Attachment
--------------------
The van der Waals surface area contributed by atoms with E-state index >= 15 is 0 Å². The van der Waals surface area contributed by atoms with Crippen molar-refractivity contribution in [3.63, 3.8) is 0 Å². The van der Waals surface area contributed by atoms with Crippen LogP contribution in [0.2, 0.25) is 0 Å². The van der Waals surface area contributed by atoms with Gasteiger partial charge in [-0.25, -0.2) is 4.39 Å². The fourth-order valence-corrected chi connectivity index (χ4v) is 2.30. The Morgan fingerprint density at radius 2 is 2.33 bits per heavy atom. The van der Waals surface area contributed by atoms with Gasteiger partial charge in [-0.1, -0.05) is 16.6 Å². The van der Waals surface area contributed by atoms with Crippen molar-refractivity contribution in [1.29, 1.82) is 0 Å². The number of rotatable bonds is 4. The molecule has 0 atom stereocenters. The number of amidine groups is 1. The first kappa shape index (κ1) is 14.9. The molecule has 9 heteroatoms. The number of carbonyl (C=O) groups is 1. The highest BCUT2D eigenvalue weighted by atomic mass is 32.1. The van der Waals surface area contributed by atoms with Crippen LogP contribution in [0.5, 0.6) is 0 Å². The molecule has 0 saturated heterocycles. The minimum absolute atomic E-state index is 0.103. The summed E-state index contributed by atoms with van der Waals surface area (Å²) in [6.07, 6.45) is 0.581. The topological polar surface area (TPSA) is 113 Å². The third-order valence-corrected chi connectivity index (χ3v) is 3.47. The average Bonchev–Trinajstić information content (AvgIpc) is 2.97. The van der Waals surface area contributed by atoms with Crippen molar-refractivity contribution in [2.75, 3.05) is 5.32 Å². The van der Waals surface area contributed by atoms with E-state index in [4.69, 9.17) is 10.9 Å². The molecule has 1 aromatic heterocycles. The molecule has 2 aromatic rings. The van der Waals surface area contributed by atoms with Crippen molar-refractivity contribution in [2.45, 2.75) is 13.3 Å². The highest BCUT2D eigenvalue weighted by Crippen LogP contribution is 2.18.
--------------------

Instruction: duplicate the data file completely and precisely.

The van der Waals surface area contributed by atoms with E-state index >= 15 is 0 Å². The van der Waals surface area contributed by atoms with Crippen molar-refractivity contribution in [3.63, 3.8) is 0 Å². The van der Waals surface area contributed by atoms with Crippen LogP contribution in [0.2, 0.25) is 0 Å². The van der Waals surface area contributed by atoms with Gasteiger partial charge in [-0.25, -0.2) is 4.39 Å². The fourth-order valence-corrected chi connectivity index (χ4v) is 2.30. The Morgan fingerprint density at radius 2 is 2.33 bits per heavy atom. The van der Waals surface area contributed by atoms with Gasteiger partial charge in [-0.1, -0.05) is 16.6 Å². The van der Waals surface area contributed by atoms with Crippen molar-refractivity contribution in [1.29, 1.82) is 0 Å². The number of rotatable bonds is 4. The molecule has 0 atom stereocenters. The number of amidine groups is 1. The first kappa shape index (κ1) is 14.9. The molecule has 9 heteroatoms. The number of carbonyl (C=O) groups is 1. The highest BCUT2D eigenvalue weighted by atomic mass is 32.1. The van der Waals surface area contributed by atoms with Crippen LogP contribution in [0.5, 0.6) is 0 Å². The molecule has 0 saturated heterocycles. The minimum absolute atomic E-state index is 0.103. The summed E-state index contributed by atoms with van der Waals surface area (Å²) in [6.07, 6.45) is 0.581. The topological polar surface area (TPSA) is 113 Å². The third-order valence-corrected chi connectivity index (χ3v) is 3.47. The average Bonchev–Trinajstić information content (AvgIpc) is 2.97. The van der Waals surface area contributed by atoms with Crippen molar-refractivity contribution in [2.75, 3.05) is 5.32 Å². The van der Waals surface area contributed by atoms with E-state index in [4.69, 9.17) is 10.9 Å². The molecule has 1 aromatic heterocycles. The molecule has 2 aromatic rings. The van der Waals surface area contributed by atoms with Crippen molar-refractivity contribution in [2.45, 2.75) is 13.3 Å². The highest BCUT2D eigenvalue weighted by Crippen LogP contribution is 2.18.